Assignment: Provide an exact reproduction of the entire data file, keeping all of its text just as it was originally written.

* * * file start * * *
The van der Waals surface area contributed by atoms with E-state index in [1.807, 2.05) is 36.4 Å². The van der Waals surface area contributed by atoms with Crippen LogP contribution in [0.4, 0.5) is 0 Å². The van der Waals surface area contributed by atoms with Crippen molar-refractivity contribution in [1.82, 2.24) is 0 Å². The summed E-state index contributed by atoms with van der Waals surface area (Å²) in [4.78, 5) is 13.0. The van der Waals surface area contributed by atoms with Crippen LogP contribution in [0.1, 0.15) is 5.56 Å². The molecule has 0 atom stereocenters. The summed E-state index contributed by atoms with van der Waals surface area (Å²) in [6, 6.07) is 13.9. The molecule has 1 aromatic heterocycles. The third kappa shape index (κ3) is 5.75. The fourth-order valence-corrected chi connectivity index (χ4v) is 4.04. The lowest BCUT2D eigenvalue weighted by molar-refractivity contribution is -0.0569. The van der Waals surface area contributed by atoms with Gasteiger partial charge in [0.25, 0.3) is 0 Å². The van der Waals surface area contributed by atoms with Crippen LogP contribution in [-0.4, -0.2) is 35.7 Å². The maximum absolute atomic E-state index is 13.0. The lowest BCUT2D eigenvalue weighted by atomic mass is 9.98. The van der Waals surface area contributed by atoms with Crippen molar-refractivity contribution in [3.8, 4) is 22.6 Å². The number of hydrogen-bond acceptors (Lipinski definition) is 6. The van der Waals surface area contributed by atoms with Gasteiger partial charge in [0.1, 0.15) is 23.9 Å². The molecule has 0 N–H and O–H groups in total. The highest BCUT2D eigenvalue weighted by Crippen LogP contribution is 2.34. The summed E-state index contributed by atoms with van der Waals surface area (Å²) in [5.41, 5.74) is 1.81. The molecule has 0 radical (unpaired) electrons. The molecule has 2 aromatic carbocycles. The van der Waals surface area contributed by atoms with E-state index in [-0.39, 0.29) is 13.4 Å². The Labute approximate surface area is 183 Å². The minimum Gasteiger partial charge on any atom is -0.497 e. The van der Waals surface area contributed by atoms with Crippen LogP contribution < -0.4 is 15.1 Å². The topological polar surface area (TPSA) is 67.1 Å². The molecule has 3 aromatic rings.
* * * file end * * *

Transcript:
The van der Waals surface area contributed by atoms with E-state index in [1.807, 2.05) is 36.4 Å². The van der Waals surface area contributed by atoms with Crippen LogP contribution in [0.4, 0.5) is 0 Å². The van der Waals surface area contributed by atoms with Crippen molar-refractivity contribution in [1.82, 2.24) is 0 Å². The summed E-state index contributed by atoms with van der Waals surface area (Å²) in [4.78, 5) is 13.0. The van der Waals surface area contributed by atoms with Crippen LogP contribution in [0.1, 0.15) is 5.56 Å². The molecule has 0 atom stereocenters. The summed E-state index contributed by atoms with van der Waals surface area (Å²) in [6, 6.07) is 13.9. The molecule has 1 aromatic heterocycles. The third kappa shape index (κ3) is 5.75. The fourth-order valence-corrected chi connectivity index (χ4v) is 4.04. The lowest BCUT2D eigenvalue weighted by molar-refractivity contribution is -0.0569. The van der Waals surface area contributed by atoms with Gasteiger partial charge in [0.25, 0.3) is 0 Å². The van der Waals surface area contributed by atoms with Crippen LogP contribution in [-0.4, -0.2) is 35.7 Å². The maximum absolute atomic E-state index is 13.0. The lowest BCUT2D eigenvalue weighted by atomic mass is 9.98. The van der Waals surface area contributed by atoms with Crippen molar-refractivity contribution in [3.8, 4) is 22.6 Å². The number of hydrogen-bond acceptors (Lipinski definition) is 6. The van der Waals surface area contributed by atoms with Gasteiger partial charge in [0.1, 0.15) is 23.9 Å². The molecule has 0 N–H and O–H groups in total. The highest BCUT2D eigenvalue weighted by Crippen LogP contribution is 2.34. The summed E-state index contributed by atoms with van der Waals surface area (Å²) in [5.41, 5.74) is 1.81. The molecule has 0 radical (unpaired) electrons. The molecule has 2 aromatic carbocycles. The van der Waals surface area contributed by atoms with E-state index in [-0.39, 0.29) is 13.4 Å². The Labute approximate surface area is 183 Å². The minimum Gasteiger partial charge on any atom is -0.497 e. The van der Waals surface area contributed by atoms with Crippen LogP contribution < -0.4 is 15.1 Å². The topological polar surface area (TPSA) is 67.1 Å². The molecule has 3 aromatic rings.